The friendly “Löwchen” is a happy and active, small sized purebred companion dog that belongs to the category of non-sporting dogs.
While the appearance and size of the Löwchen will largely depend on the appearance and size of both parents, generally speaking this will be a small dog that requires an average amount of daily exercise.
This bright and outgoing pet dog is agile and outgoing and often resembles a lion, and like their ancient name ‘Little Lion Dog’, this breed is brave as a lion.
Curious, playful, affectionate and active, this dog needs the attention of their humans and will not be happy if expected to spend time alone, which means this is not the dog for anyone who spends long hours at work, unless you can take your dog. with you.
Sweet in character, peaceful and gentle with all, this graceful and agile dog generally responds well to training and can do well in competitive dog sports such as Agility or Obedience.
Löwchen dog is a robust and graceful dog that can become shy if not properly socialized at a young age and may also have a propensity to bark, which will need to be controlled at a young age.
Statistics indicate that according to the 2017 American Kennel Club records, the inquisitive Löwchen is ranked 171st in popularity out of 202 registered breeds.
10 Facts of Löwchen
1. The breed name “Löwchen” is a French word meaning “little lion dog”.
2. The Löwchen is also known as the “Petit Chien Lion”.
3. For many years this breed was known as the “Lion Dog” and it was not until 1971 that the breed’s name was officially changed to “Löwchen”, the same year this dog received recognition from the Kennel Club.
4. A dog named “Littlecourt Emma” was the first Löwchen to acquire a championship title in Great Britain.
5. Native to France and Germany, this elegant little companion dog was fussed and fawned over by ladies of the court during pre-Renaissance times in Europe, when they groomed this dog to resemble a small lion. Even today, if you plan to show this dog, you need to cut it up to resemble a lion.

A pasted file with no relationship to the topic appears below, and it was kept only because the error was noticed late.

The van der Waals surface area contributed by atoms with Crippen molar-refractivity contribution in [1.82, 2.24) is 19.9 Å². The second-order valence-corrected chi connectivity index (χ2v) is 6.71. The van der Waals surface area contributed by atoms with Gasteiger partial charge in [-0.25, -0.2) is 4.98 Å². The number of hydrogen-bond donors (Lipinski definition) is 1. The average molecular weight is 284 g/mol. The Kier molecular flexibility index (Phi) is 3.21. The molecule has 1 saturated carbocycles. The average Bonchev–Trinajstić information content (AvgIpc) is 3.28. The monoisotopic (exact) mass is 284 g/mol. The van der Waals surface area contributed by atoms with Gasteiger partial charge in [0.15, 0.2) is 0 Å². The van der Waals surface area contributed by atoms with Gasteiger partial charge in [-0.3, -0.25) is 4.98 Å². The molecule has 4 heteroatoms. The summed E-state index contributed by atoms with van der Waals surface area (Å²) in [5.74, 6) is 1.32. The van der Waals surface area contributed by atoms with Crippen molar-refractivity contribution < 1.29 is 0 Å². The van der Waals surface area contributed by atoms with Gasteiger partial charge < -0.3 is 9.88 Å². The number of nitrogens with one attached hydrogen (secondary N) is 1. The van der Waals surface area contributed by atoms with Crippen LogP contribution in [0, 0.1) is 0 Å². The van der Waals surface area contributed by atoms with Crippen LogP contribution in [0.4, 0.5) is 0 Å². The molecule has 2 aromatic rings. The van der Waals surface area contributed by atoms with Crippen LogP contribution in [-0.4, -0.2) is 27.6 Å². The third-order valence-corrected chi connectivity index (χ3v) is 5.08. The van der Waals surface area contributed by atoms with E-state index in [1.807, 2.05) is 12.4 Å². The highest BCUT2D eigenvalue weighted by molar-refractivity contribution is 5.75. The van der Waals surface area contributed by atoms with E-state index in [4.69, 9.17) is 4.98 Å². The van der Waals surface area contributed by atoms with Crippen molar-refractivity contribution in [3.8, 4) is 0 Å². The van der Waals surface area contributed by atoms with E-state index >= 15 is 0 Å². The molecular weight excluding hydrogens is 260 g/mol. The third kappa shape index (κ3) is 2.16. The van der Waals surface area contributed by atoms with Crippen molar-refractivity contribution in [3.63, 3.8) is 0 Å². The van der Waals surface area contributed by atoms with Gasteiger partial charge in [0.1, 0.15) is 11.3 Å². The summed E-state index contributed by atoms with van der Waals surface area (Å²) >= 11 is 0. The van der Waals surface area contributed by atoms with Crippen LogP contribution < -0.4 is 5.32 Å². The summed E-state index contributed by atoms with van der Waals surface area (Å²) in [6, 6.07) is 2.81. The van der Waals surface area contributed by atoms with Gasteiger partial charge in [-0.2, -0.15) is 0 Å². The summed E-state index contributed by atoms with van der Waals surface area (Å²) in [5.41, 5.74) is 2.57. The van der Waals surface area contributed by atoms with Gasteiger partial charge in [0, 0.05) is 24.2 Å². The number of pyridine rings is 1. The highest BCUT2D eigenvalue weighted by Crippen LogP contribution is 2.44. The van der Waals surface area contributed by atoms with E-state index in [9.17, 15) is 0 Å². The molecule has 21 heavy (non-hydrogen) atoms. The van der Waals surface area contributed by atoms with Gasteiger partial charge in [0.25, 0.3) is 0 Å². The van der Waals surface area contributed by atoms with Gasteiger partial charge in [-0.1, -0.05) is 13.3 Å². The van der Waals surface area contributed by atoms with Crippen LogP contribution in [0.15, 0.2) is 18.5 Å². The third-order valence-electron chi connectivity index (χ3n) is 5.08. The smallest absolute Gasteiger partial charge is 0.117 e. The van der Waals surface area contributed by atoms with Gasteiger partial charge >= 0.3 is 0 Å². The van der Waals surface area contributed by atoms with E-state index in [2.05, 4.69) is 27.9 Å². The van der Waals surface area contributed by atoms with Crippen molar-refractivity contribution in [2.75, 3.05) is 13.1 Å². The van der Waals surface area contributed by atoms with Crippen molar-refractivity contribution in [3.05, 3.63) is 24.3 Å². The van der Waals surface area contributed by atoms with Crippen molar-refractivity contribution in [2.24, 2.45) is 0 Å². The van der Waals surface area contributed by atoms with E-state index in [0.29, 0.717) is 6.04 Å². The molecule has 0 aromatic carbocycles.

6. Historians theorize that this dog’s origins date back to the 16th century, when these dogs were depicted in prints, drawings, literature, tapestries, and paintings.
7. While this dog may be related to the Bichon frise, and its modern history can be traced, as they were often companions of the elite and wealthy population in Germany, Belgium, and the Netherlands, the ancestors are believed to have From Löwchen came with travelers from Tibet who later interbred with local terrier and Spitz breeds.
8. Madame Bennerts (from Brussels), while searching for the ideal family pet, became interested in the Löwchen breed, and although she initially had not planned to become a breeder, at the end of WWII, she ended up starting a breeding program in an effort to help save the race from extinction.
In her determination to save the Löwchen, she began her research which eventually led to her finding two quality females, followed by locating a suitable male and these three dogs became the start of the Löwchen breed’s second chance with their first litter born in April 1948.
After Madame Bennerts became too weak to continue her breeding program, Dr. Hans Rickert took over her kennel in the early 1960s, at which point the “Von den Drei Lowen Kennel” was established, meaning “of the three lions”, which were Madame Bennerts’ original Player. Dr. Rickert continued to maintain his kennel and a litter produced in February 1964 became the world base for the Löwchen breed.
9. The Löwchen came to Great Britain in 1968, where a few years later (in 1971), they received recognition from the Kennel Club, after which they made their way to North America and the Löwchen Club of America was formed and named after the breed. it was officially changed. from “Lion Dog” to “Löwchen”.
10. Recognized by the American Kennel Club (AKC) in 1996, and by the United Kennel Club (UKC) in 1995, the elegant and outgoing Löwchen is an intelligent companion with a friendly temperament.